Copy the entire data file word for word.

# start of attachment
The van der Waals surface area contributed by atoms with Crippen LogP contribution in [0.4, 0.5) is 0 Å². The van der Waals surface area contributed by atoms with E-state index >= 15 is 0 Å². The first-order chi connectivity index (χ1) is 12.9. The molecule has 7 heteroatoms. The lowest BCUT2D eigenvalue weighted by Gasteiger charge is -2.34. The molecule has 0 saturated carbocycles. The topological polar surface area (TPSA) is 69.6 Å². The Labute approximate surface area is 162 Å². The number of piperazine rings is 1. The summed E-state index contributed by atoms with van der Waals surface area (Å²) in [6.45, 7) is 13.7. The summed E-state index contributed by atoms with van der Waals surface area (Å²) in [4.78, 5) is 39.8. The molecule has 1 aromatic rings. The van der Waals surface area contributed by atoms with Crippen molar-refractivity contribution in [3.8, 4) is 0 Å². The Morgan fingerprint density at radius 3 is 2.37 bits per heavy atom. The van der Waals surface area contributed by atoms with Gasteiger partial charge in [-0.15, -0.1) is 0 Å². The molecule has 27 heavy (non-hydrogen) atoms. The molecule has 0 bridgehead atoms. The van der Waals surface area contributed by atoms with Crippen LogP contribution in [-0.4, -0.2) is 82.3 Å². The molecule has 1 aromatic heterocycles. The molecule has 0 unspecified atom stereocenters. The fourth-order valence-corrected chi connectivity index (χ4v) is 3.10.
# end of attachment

The van der Waals surface area contributed by atoms with Crippen LogP contribution in [0.4, 0.5) is 0 Å². The van der Waals surface area contributed by atoms with E-state index >= 15 is 0 Å². The first-order chi connectivity index (χ1) is 12.9. The molecule has 7 heteroatoms. The lowest BCUT2D eigenvalue weighted by Gasteiger charge is -2.34. The molecule has 0 saturated carbocycles. The topological polar surface area (TPSA) is 69.6 Å². The Labute approximate surface area is 162 Å². The number of piperazine rings is 1. The summed E-state index contributed by atoms with van der Waals surface area (Å²) in [6.45, 7) is 13.7. The summed E-state index contributed by atoms with van der Waals surface area (Å²) in [4.78, 5) is 39.8. The molecule has 1 aromatic rings. The van der Waals surface area contributed by atoms with Crippen molar-refractivity contribution in [3.8, 4) is 0 Å². The Morgan fingerprint density at radius 3 is 2.37 bits per heavy atom. The van der Waals surface area contributed by atoms with Gasteiger partial charge in [-0.15, -0.1) is 0 Å². The molecule has 27 heavy (non-hydrogen) atoms. The molecule has 0 bridgehead atoms. The van der Waals surface area contributed by atoms with Crippen LogP contribution in [-0.4, -0.2) is 82.3 Å². The molecule has 1 aromatic heterocycles. The molecule has 0 unspecified atom stereocenters. The fourth-order valence-corrected chi connectivity index (χ4v) is 3.10.